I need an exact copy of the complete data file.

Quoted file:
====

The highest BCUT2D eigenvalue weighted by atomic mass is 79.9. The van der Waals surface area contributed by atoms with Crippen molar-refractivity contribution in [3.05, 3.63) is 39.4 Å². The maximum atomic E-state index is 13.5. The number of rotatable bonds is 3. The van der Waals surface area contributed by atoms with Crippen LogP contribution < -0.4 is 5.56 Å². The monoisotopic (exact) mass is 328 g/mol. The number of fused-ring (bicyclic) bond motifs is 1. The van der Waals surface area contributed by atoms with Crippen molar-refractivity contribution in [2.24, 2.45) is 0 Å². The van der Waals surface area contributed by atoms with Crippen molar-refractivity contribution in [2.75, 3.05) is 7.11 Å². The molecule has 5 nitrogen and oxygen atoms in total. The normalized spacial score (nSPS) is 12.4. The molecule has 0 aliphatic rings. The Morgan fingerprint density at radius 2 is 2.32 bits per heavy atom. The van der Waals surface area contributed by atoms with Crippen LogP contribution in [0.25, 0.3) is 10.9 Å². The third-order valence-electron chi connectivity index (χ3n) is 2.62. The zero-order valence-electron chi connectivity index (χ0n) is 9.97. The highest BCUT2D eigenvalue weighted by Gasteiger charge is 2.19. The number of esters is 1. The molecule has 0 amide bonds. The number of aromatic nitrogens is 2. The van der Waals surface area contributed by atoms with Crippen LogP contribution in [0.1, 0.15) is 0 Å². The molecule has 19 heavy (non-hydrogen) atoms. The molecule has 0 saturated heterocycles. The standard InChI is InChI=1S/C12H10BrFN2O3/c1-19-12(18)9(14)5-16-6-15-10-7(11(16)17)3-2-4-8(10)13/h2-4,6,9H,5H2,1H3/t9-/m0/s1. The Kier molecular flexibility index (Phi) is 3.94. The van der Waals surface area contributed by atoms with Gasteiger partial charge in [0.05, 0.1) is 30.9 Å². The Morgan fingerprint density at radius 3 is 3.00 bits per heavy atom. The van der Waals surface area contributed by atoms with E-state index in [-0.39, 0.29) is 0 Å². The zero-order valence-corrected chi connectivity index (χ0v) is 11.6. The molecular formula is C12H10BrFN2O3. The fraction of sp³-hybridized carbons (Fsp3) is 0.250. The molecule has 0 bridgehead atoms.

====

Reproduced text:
The highest BCUT2D eigenvalue weighted by atomic mass is 79.9. The van der Waals surface area contributed by atoms with Crippen molar-refractivity contribution in [3.05, 3.63) is 39.4 Å². The maximum atomic E-state index is 13.5. The number of rotatable bonds is 3. The van der Waals surface area contributed by atoms with Crippen LogP contribution < -0.4 is 5.56 Å². The monoisotopic (exact) mass is 328 g/mol. The number of fused-ring (bicyclic) bond motifs is 1. The van der Waals surface area contributed by atoms with Crippen molar-refractivity contribution in [2.24, 2.45) is 0 Å². The van der Waals surface area contributed by atoms with Crippen molar-refractivity contribution in [2.75, 3.05) is 7.11 Å². The molecule has 5 nitrogen and oxygen atoms in total. The normalized spacial score (nSPS) is 12.4. The molecule has 0 aliphatic rings. The Morgan fingerprint density at radius 2 is 2.32 bits per heavy atom. The van der Waals surface area contributed by atoms with Crippen LogP contribution in [0.25, 0.3) is 10.9 Å². The third-order valence-electron chi connectivity index (χ3n) is 2.62. The zero-order valence-electron chi connectivity index (χ0n) is 9.97. The highest BCUT2D eigenvalue weighted by Gasteiger charge is 2.19. The number of esters is 1. The molecule has 0 amide bonds. The number of aromatic nitrogens is 2. The van der Waals surface area contributed by atoms with Crippen LogP contribution in [0.1, 0.15) is 0 Å². The molecule has 19 heavy (non-hydrogen) atoms. The molecule has 0 saturated heterocycles. The standard InChI is InChI=1S/C12H10BrFN2O3/c1-19-12(18)9(14)5-16-6-15-10-7(11(16)17)3-2-4-8(10)13/h2-4,6,9H,5H2,1H3/t9-/m0/s1. The Kier molecular flexibility index (Phi) is 3.94. The van der Waals surface area contributed by atoms with Gasteiger partial charge in [0.05, 0.1) is 30.9 Å². The Morgan fingerprint density at radius 3 is 3.00 bits per heavy atom. The van der Waals surface area contributed by atoms with E-state index in [-0.39, 0.29) is 0 Å². The zero-order valence-corrected chi connectivity index (χ0v) is 11.6. The molecular formula is C12H10BrFN2O3. The fraction of sp³-hybridized carbons (Fsp3) is 0.250. The molecule has 0 bridgehead atoms.